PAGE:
In dem days cullud people jes’ like mules and hosses. Dey didn’t have no last name. My mamma call me after my daddy’s massa, Ezell. Mamma was de good woman and I ‘member her more dan once rockin’ de little cradle and singin’ to de baby. Dis what she sing:

Milk in de dairy nine days old,
Sing-song Kitty, can’t you ki-me-o?
Frogs and skeeters gittin’ mighty bol!
Sing-song, Kitty, can’t you ki-me-o?


Keemo, kimo, darro, wharro,
With me hi, me ho;
In come Sally singin’
Sometime penny winkle,
Lingtum nip cat,
Sing-song, Kitty, can’t you ki-me-o?

Dere a frog live in a pool,
Sing-song, Kitty, can’t you ki-me-o?
Sure he was de bigges’ fool,
Sing-song Kitty, can’t you ki-me-o?

For he could dance and he could sing
Sing-song, Kitty, can’t you ki-me-o?
And make de woods aroun’ him ring
Sing-song, Kitty, can’t you ki-me-o?’

Old massa didn’t hold with de way some mean massas treat dey niggers. Dere a place on our plantation what us call ‘De old meadow.’ It was common for runaway niggers to have place ‘long de way to hide and res’ when dey run off from mean massa. Massa used to give ’em somethin’ to eat when dey hide dere. I saw dat place operated, though it wasn’t knowed by dat den, but long time after I finds out dey call it part of de ‘Underground railroad.’ Dey was stops like dat all de way up to de north.

We have went down to Columbia when I ’bout 11 year old and dat where de first gun fired. Us rush back home, but I could say I heered de first guns of de war shot, at Fort Sumter.

When Gen’ral Sherman come ‘cross de Savannah River in South Carolina, some of he sojers come right ‘cross us plantation. All de neighbors have brung dey cotton and stack it in de thicket on de Lipscomb place. Sherman men find it and sot it on fire. Dat cotton stack was big as a little courthouse and it took two months’ burnin’.

My old massa run off and stay in de woods a whole week when Sherman men come through. He didn’t need to worry, ’cause us took care of everythin’. Dey a funny song us make up ’bout him runnin’ off in de woods. I know it was make up, ’cause my uncle have a hand in it. It went like dis:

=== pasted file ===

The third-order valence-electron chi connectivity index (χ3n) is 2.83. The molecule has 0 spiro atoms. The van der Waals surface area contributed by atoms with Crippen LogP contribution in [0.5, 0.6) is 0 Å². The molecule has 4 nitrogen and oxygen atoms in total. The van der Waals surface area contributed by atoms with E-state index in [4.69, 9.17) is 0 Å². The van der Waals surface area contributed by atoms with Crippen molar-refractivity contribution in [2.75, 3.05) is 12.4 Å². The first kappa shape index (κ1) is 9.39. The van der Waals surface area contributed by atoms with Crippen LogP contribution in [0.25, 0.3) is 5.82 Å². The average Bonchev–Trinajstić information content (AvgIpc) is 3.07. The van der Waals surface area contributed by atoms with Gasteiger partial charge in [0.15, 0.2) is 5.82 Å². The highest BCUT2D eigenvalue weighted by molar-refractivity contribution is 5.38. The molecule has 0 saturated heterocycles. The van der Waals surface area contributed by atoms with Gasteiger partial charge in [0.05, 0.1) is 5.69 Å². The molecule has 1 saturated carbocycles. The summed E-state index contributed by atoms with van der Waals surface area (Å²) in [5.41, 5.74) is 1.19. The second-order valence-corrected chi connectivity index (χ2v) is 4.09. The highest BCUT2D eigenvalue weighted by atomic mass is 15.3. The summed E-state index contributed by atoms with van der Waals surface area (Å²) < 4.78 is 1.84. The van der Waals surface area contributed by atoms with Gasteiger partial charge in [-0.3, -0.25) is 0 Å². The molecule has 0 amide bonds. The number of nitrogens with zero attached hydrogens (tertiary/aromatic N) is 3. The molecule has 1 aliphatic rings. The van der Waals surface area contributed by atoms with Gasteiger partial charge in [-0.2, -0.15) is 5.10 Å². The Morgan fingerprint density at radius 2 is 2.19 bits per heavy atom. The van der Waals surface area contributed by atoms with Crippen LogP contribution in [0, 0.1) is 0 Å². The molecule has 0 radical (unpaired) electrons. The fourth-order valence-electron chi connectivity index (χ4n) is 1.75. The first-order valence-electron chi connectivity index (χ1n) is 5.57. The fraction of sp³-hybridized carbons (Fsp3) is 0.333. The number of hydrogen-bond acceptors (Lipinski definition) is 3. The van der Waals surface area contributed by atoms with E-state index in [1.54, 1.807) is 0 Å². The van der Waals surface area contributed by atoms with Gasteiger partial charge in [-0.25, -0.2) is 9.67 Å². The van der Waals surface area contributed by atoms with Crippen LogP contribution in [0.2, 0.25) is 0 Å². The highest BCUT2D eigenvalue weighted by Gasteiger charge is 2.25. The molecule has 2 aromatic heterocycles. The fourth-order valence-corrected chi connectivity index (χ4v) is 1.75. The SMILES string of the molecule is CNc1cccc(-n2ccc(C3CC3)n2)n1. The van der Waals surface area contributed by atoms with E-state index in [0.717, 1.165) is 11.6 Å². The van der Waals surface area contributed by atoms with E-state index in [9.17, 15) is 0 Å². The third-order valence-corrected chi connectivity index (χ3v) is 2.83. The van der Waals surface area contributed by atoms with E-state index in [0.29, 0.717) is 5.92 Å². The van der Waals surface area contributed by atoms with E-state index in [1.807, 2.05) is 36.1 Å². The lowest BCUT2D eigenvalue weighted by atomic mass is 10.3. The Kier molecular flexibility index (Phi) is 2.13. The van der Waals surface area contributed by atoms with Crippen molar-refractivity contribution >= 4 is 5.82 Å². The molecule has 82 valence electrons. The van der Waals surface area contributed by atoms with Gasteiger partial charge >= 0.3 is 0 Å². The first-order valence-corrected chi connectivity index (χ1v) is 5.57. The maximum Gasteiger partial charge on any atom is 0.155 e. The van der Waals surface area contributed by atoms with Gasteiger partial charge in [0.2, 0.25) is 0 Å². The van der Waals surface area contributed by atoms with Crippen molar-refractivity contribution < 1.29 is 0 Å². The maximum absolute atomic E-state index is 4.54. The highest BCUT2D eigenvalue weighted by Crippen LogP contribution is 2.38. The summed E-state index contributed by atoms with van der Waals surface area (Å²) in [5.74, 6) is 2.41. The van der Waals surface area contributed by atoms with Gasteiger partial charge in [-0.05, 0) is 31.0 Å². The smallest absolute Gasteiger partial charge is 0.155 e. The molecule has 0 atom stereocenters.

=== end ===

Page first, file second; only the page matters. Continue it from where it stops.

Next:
White folks, have you seed old massa
Up de road, with he mustache on?
He pick up he hat and he leave real sudden
And I ‘lieve he’s up and gone.


Old massa run away
And us darkies stay at home.
It mus’ be now dat Kingdom’s comin’
And de year of Jubilee.

He look up de river and he seed dat smoke
Where de Lincoln gunboats lay.
He big ’nuff and he old ’nuff and he orter know better,
But he gone and run away.

Now dat overseer want to give trouble
And trot us ’round a spell,
But we lock him up in de smokehouse cellar,
With de key done throwed in de well.’

Right after dat I start to be boy what run mail from camp to camp for de sojers. One time I capture by a bunch of deserters what was hidin’ in de woods ‘long Pacolet River. Dey didn’t hurt me, though, but dey mos’ scare me to death. Dey parole me and turn me loose.

All four my young massas go to de war, all but Elias. He too old. Smith, he kilt at Manassas Junction. Nathan he git he finger shot at de first round at Fort Sumter. But when Billy was wounded at Howard Gap in North Carolina and dey brung him home with he jaw split open, I so mad I could have kilt all de Yankees. I say I be happy iffen I could kill me jes’ one Yankee. I hated dem ’cause dey hurt my white people. Billy was disfigure awful when he jaw split and he teeth all shine through he cheek.

After war was over, old massa call us up and told us we free but he ‘vise not leave de place till de crop was through. Us all stay. Den us select us homes and move to it. Us folks move to Sam Littlejohn’s, north of Thickettty Creek, where us stay two year. Den us move back to Billy Lipscomb, de young massa, and stay dere two more year.”

Sources: Landrum’s military record (link); Lorenza Ezell’s story and photo (link)